Change in Park Hours
The Truman Home and Visitor Center are now closed Sundays, Mondays, & all federal holidays. The Truman Farm Home and the Noland Home are closed to the public.
The Noland Home
Harry Truman's cousins, Nellie and Ethel Noland, lived at 216 N. Delaware St., and he often visited them on weekends away from his work on the family farm in Grandview. In 1910, Truman returned a borrowed cake plate from across the street, an experience that would reconnect him with his childhood friend, Bess Wallace. The courtship was on.
Harry S Truman National Historic Site acquired the home of Joseph T. Noland and Margaret Ellen Truman Noland in 1991. Significant planning and rehabilitation have been necessary to repair the structure, built in three stages between 1858 and 1910. The first phase, completed in 2006, raised and placed the structure on a new foundation.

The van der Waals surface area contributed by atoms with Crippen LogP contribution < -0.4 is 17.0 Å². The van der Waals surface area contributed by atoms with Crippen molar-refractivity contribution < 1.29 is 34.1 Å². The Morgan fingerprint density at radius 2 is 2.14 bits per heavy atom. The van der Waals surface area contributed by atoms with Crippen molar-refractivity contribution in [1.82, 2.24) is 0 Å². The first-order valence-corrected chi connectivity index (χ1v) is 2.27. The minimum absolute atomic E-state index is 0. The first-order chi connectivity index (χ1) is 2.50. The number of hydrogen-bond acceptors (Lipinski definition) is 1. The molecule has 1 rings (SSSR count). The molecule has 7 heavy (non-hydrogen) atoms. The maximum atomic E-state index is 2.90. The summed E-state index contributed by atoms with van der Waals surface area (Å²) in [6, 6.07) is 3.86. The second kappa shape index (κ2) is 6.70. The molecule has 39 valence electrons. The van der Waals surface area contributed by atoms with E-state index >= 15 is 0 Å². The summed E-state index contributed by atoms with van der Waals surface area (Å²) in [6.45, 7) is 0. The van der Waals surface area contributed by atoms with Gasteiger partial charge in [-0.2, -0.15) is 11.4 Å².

The interior of the structure was completely gutted. All of the windows were repaired. New plumbing and electrical systems were installed. On the exterior, rotten siding was replaced and the house received a new roof and a fresh coat of paint. Historic interior features like woodwork and stained glass were preserved. Original fixtures, samples of wall coverings and exterior architectural elements have become part of the museum collection.
Currently, the Noland Home is not accessible to the public. Please check back for updates.
Did You Know?
The oldest object found in the Truman home by the National Park Service is a bronze Hindu bell-gong made in Korea, ca. 1400.